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© Therese Couderc, Marc Lecuit
Publication : Frontiers in microbiology

Murine Endogenous Retroviruses Are Detectable in Patient-Derived Xenografts but Not in Patient-Individual Cell Lines of Human Colorectal Cancer

Scientific Fields
Diseases
Organisms
Applications
Technique

Published in Frontiers in microbiology - 24 Apr 2018

Bock S, Mullins CS, Klar E, Pérot P, Maletzki C, Linnebacher M

Link to Pubmed [PMID] – 29755432

Front Microbiol 2018;9:789

Endogenous retroviruses are remnants of retroviral infections. In contrast to their human counterparts, murine endogenous retroviruses (mERV) still can synthesize infectious particles and retrotranspose. Xenotransplanted human cells have occasionally been described to be mERV infected. With genetic engineered mice and patient-derived xenografts (PDXs) on the rise as eminent research tools, we here systematically investigated, if different tumor models harbor mERV infections. Relevant mERV candidates were first preselected by next generation sequencing (NGS) analysis of spontaneous lymphomas triggered by colorectal cancer (CRC) PDX tissue. Two primer systems were designed for each of these candidates (AblMLV, EcoMLV, EndoPP, MLV, and preXMRV) and implemented in an quantitative real-time (RT-qPCR) screen using murine tissues ( = 11), PDX-tissues ( = 22), PDX-derived cell lines ( = 13), and patient-derived tumor cell lines ( = 14). The expression levels of mERV varied largely both in the PDX samples and in the mouse tissues. No mERV signal was, however, obtained from cDNA or genomic DNA of CRC cell lines. Expression of EcoMLV was higher in PDX than in murine tissues; for EndoPP it was the opposite. These two were thus further investigated in 40 additional PDX. In addition, four patient-derived cell lines free of any mERV expression were subcutaneously injected into immunodeficient mice. Outgrowing cell-derived xenografts barely expressed EndoPP. In contrast, the expression of EcoMLV was even higher than in surrounding mouse tissues. This expression gradually vanished within few passages of re-cultivated cells. In summary, these results strongly imply that: (i) PDX and murine tissues in general are likely to be contaminated by mERV, (ii) mERV are expressed transiently and at low level in fresh PDX-derived cell cultures, and (iii) mERV integration into the genome of human cells is unlikely or at least a very rare event. Thus, mERVs are stowaways present in murine cells, in PDX tissues and early thereof-derived cell cultures. We conclude that further analysis is needed concerning their impact on results obtained from studies performed with PDX but also with murine tumor models.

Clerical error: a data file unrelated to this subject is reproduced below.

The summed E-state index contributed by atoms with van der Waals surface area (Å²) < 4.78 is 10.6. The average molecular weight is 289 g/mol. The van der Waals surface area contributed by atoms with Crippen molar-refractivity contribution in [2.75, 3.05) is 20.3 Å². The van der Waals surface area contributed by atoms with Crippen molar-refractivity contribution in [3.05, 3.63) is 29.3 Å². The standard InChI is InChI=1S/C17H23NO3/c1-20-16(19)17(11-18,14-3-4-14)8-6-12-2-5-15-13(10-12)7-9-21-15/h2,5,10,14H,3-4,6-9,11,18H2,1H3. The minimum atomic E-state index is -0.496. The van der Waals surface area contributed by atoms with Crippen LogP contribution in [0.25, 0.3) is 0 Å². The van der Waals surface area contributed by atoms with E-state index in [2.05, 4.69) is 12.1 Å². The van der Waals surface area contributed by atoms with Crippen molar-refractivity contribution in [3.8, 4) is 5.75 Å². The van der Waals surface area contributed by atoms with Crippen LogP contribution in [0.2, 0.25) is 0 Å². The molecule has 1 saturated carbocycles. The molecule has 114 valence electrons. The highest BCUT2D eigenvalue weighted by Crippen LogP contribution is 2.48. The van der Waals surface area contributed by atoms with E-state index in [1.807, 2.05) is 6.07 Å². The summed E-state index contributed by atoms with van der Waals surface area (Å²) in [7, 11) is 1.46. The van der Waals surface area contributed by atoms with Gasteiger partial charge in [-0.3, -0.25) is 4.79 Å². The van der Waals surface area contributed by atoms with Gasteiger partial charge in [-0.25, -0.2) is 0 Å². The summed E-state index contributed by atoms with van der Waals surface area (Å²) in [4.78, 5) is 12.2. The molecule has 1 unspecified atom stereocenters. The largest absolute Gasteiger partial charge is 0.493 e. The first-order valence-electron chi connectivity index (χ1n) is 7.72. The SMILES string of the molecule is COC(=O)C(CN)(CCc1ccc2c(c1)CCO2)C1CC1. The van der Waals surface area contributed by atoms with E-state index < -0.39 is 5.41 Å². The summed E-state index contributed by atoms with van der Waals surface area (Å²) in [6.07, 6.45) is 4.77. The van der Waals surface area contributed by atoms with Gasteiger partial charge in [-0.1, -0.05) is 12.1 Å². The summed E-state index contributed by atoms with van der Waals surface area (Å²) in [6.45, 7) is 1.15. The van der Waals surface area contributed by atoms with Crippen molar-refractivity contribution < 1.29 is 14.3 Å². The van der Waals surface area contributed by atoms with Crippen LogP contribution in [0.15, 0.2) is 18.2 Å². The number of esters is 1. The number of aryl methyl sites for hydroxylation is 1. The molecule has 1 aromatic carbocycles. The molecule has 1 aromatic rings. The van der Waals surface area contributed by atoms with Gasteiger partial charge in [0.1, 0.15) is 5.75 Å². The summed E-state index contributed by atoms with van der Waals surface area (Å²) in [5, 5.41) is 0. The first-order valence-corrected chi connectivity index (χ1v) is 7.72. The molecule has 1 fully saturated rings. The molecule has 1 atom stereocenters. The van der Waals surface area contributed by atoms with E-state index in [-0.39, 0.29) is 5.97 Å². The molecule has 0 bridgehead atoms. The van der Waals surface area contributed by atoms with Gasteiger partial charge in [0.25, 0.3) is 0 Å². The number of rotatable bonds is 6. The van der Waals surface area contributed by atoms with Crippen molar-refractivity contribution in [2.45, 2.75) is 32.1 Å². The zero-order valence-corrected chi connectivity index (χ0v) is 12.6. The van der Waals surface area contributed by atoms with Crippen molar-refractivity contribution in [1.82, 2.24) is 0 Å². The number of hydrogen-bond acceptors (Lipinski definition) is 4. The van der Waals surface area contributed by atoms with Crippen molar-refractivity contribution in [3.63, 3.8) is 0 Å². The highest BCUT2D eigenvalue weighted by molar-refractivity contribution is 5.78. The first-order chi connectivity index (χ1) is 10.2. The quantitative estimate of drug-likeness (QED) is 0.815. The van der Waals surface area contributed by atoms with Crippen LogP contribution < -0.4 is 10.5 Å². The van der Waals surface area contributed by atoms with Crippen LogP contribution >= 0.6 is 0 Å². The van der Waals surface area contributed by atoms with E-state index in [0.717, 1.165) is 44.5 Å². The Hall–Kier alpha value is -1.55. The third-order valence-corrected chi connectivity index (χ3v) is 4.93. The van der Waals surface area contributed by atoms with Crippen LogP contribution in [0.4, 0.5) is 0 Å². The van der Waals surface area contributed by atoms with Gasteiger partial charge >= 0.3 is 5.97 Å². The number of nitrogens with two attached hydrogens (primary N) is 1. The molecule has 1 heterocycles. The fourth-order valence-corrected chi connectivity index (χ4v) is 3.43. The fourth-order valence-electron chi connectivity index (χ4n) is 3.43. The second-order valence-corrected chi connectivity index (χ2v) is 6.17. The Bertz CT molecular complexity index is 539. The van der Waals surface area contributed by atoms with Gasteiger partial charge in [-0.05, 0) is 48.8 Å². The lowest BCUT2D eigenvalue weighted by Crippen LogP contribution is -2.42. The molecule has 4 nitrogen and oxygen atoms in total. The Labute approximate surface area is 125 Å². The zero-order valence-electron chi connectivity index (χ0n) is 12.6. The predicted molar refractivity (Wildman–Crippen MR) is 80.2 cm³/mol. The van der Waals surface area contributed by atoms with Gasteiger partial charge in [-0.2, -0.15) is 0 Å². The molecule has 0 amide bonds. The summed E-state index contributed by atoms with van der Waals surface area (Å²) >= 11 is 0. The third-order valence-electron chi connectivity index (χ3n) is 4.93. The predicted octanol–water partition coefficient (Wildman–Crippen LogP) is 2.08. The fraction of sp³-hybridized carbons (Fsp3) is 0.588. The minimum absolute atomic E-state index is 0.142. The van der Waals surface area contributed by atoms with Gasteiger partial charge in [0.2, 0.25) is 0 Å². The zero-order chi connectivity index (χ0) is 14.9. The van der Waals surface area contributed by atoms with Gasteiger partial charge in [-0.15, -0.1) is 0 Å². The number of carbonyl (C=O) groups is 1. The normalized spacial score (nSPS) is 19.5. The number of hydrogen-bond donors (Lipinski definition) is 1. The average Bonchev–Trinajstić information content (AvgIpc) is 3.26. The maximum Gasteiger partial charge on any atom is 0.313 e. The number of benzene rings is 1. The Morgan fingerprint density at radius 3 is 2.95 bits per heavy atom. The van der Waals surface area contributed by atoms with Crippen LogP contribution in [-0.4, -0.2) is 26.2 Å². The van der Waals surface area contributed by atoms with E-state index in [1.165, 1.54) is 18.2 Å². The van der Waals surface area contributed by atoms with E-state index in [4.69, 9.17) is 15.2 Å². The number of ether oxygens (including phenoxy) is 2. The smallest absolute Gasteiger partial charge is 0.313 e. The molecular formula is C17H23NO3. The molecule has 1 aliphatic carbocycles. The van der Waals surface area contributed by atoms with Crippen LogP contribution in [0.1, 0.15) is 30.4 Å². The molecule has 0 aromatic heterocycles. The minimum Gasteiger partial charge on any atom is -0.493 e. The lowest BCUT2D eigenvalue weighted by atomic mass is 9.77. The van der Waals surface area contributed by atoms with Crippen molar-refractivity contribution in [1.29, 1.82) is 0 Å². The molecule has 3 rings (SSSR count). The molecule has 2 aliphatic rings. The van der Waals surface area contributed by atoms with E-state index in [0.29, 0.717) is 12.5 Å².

https://www.ncbi.nlm.nih.gov/pubmed/29755432